“He had taken a lot of personal ownership of that homeless camp,” Callarman says. “So he didn’t like the idea of leaving that, because he felt like he was leaving not just his home but a place he had stewardship over and responsibility for.”
Callarman says he thinks the man eventually began to come around to leaving once he believed that outreach workers weren’t condemning the space that he had spent his time maintaining. Even still, it was only after a tornado came through and destroyed a lot of nearby homes that the man agreed to accept housing.
The numbers of unhoused veterans and chronically homeless people were fairly small in Abilene — around two and three dozen, respectively. The group has been able to find housing by working with individual landlords to overcome hesitations. But there were challenges. Callarman says that as he would comb through the list of available housing, only about a fifth of units in Abilene were leasing for less than the Fair Market Rent standard that the Department of Housing and Urban Development uses to determine how much rent it will subsidize, meaning that 80 percent of the housing market was off-limits to low-income people even when they have a source of subsidy.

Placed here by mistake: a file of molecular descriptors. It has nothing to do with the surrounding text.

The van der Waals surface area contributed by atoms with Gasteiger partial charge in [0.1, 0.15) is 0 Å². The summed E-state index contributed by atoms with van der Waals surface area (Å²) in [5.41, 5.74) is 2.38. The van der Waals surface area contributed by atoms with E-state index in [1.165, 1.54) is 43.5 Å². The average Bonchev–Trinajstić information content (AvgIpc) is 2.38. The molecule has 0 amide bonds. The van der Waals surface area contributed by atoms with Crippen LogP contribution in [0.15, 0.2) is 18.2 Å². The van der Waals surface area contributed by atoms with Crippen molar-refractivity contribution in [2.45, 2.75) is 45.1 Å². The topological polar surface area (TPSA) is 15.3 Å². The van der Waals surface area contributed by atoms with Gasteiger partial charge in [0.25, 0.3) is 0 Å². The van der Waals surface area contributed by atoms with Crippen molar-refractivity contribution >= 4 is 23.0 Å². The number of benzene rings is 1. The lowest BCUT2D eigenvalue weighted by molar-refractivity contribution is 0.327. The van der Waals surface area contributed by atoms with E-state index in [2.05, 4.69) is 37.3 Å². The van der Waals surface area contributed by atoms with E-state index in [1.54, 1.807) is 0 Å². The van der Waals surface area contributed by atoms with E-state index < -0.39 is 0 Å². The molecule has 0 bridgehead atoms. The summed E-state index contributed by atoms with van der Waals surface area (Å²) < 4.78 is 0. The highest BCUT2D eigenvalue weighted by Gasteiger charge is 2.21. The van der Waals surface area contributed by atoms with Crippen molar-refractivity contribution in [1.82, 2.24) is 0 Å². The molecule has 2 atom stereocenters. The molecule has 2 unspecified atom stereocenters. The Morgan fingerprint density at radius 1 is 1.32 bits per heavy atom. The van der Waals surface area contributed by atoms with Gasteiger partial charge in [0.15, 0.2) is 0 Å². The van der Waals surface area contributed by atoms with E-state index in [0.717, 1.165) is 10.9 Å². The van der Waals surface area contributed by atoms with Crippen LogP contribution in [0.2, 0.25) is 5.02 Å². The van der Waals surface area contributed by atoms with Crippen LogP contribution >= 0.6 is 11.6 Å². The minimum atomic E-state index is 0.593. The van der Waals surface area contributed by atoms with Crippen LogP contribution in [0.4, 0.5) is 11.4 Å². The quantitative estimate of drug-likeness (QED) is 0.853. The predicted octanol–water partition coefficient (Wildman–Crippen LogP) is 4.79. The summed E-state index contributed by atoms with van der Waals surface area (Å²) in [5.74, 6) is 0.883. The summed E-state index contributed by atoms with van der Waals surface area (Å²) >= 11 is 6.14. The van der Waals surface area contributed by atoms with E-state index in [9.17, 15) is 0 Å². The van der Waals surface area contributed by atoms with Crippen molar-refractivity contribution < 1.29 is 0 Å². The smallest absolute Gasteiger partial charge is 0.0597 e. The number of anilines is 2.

“We were always able to find units for people,” Callarman says, “but it was brutally obvious that most of the market was not available to us, and the portion of the market that was available to us was most likely to be substandard housing.”
Some of the people experiencing homelessness in Abilene had criminal records or spotty rental histories, and some landlords were hesitant or outright opposed to renting to them, Callarman says. But there were enough who were willing to engage that the group was able to find units for everyone. Sometimes the first unit wasn’t the right fit, but the “functional zero” standard means that even if someone’s first place didn’t work out, the network was able to find them another one within a reasonable amount of time. Many unhoused people simply want a safe place where they don’t feel bothered by a landlord, Callarman says.